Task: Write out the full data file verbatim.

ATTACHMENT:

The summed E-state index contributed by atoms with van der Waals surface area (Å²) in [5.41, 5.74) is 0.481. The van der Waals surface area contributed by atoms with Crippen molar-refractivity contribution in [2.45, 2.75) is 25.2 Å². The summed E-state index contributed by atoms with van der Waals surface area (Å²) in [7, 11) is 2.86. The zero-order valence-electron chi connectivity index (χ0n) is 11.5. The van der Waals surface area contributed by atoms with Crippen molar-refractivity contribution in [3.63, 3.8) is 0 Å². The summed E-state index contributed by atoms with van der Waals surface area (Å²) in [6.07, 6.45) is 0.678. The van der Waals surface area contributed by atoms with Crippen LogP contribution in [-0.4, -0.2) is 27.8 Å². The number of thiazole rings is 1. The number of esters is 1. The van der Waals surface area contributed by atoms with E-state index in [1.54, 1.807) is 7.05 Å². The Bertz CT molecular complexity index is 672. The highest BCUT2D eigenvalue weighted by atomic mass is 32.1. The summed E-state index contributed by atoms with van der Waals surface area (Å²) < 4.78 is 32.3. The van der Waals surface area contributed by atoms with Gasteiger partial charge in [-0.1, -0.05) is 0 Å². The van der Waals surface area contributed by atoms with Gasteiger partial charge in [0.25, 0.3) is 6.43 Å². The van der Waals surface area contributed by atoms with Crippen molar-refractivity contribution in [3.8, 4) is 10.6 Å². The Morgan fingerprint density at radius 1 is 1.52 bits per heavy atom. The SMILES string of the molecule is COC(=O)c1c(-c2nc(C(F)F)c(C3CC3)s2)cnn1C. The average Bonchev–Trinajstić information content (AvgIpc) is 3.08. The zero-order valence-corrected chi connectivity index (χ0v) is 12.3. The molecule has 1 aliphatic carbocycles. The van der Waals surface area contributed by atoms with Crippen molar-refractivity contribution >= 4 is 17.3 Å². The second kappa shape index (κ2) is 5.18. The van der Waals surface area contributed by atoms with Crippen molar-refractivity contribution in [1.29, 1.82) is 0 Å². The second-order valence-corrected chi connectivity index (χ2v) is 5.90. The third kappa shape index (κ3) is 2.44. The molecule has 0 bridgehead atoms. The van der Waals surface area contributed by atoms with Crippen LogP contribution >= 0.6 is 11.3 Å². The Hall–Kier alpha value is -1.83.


The summed E-state index contributed by atoms with van der Waals surface area (Å²) in [5.41, 5.74) is 0.481. The van der Waals surface area contributed by atoms with Crippen molar-refractivity contribution in [2.45, 2.75) is 25.2 Å². The summed E-state index contributed by atoms with van der Waals surface area (Å²) in [7, 11) is 2.86. The zero-order valence-electron chi connectivity index (χ0n) is 11.5. The van der Waals surface area contributed by atoms with Crippen molar-refractivity contribution in [3.63, 3.8) is 0 Å². The summed E-state index contributed by atoms with van der Waals surface area (Å²) in [6.07, 6.45) is 0.678. The van der Waals surface area contributed by atoms with Crippen LogP contribution in [-0.4, -0.2) is 27.8 Å². The number of thiazole rings is 1. The number of esters is 1. The van der Waals surface area contributed by atoms with E-state index in [1.54, 1.807) is 7.05 Å². The Bertz CT molecular complexity index is 672. The highest BCUT2D eigenvalue weighted by atomic mass is 32.1. The summed E-state index contributed by atoms with van der Waals surface area (Å²) < 4.78 is 32.3. The van der Waals surface area contributed by atoms with Gasteiger partial charge in [-0.1, -0.05) is 0 Å². The van der Waals surface area contributed by atoms with Gasteiger partial charge in [0.25, 0.3) is 6.43 Å². The van der Waals surface area contributed by atoms with Crippen molar-refractivity contribution in [3.8, 4) is 10.6 Å². The Morgan fingerprint density at radius 1 is 1.52 bits per heavy atom. The SMILES string of the molecule is COC(=O)c1c(-c2nc(C(F)F)c(C3CC3)s2)cnn1C. The average Bonchev–Trinajstić information content (AvgIpc) is 3.08. The zero-order valence-corrected chi connectivity index (χ0v) is 12.3. The molecule has 1 aliphatic carbocycles. The van der Waals surface area contributed by atoms with Crippen molar-refractivity contribution >= 4 is 17.3 Å². The second kappa shape index (κ2) is 5.18. The van der Waals surface area contributed by atoms with Crippen molar-refractivity contribution in [1.29, 1.82) is 0 Å². The second-order valence-corrected chi connectivity index (χ2v) is 5.90. The third kappa shape index (κ3) is 2.44. The molecule has 0 bridgehead atoms. The van der Waals surface area contributed by atoms with Crippen LogP contribution >= 0.6 is 11.3 Å². The Hall–Kier alpha value is -1.83.